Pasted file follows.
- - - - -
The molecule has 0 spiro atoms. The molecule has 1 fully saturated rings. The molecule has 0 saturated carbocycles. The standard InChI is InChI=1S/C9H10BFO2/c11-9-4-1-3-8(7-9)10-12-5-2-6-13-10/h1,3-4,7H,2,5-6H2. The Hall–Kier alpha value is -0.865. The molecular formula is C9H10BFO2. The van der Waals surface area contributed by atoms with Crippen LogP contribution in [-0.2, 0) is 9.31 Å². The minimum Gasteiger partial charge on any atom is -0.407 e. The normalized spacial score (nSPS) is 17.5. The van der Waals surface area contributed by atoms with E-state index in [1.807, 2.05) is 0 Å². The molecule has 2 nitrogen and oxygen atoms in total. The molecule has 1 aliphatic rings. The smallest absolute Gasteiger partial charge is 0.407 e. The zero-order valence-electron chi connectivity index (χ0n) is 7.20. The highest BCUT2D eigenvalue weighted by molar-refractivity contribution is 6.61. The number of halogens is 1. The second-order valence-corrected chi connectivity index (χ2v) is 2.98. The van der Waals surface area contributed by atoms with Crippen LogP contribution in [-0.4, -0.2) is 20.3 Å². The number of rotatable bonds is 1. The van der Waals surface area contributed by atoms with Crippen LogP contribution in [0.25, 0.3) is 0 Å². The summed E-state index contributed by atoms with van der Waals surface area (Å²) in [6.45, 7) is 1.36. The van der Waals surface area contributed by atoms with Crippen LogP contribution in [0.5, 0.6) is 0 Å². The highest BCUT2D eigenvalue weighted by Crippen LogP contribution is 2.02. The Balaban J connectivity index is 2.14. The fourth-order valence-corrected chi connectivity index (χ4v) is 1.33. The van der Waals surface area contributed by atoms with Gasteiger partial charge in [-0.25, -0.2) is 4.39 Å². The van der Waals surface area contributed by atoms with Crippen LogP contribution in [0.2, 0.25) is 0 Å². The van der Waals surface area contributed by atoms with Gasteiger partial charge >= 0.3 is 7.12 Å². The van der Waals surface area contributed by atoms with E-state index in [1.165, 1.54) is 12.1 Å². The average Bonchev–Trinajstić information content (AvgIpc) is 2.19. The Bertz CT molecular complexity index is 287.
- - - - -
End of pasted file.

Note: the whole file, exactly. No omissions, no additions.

The molecule has 0 spiro atoms. The molecule has 1 fully saturated rings. The molecule has 0 saturated carbocycles. The standard InChI is InChI=1S/C9H10BFO2/c11-9-4-1-3-8(7-9)10-12-5-2-6-13-10/h1,3-4,7H,2,5-6H2. The Hall–Kier alpha value is -0.865. The molecular formula is C9H10BFO2. The van der Waals surface area contributed by atoms with Crippen LogP contribution in [-0.2, 0) is 9.31 Å². The minimum Gasteiger partial charge on any atom is -0.407 e. The normalized spacial score (nSPS) is 17.5. The van der Waals surface area contributed by atoms with E-state index in [1.807, 2.05) is 0 Å². The molecule has 2 nitrogen and oxygen atoms in total. The molecule has 1 aliphatic rings. The smallest absolute Gasteiger partial charge is 0.407 e. The zero-order valence-electron chi connectivity index (χ0n) is 7.20. The highest BCUT2D eigenvalue weighted by molar-refractivity contribution is 6.61. The number of halogens is 1. The second-order valence-corrected chi connectivity index (χ2v) is 2.98. The van der Waals surface area contributed by atoms with Crippen LogP contribution in [-0.4, -0.2) is 20.3 Å². The number of rotatable bonds is 1. The van der Waals surface area contributed by atoms with Crippen LogP contribution in [0.25, 0.3) is 0 Å². The summed E-state index contributed by atoms with van der Waals surface area (Å²) in [6.45, 7) is 1.36. The van der Waals surface area contributed by atoms with Crippen LogP contribution in [0.5, 0.6) is 0 Å². The highest BCUT2D eigenvalue weighted by Crippen LogP contribution is 2.02. The Balaban J connectivity index is 2.14. The fourth-order valence-corrected chi connectivity index (χ4v) is 1.33. The van der Waals surface area contributed by atoms with Gasteiger partial charge in [-0.25, -0.2) is 4.39 Å². The van der Waals surface area contributed by atoms with Crippen LogP contribution in [0.2, 0.25) is 0 Å². The van der Waals surface area contributed by atoms with Gasteiger partial charge >= 0.3 is 7.12 Å². The van der Waals surface area contributed by atoms with E-state index in [1.165, 1.54) is 12.1 Å². The average Bonchev–Trinajstić information content (AvgIpc) is 2.19. The Bertz CT molecular complexity index is 287.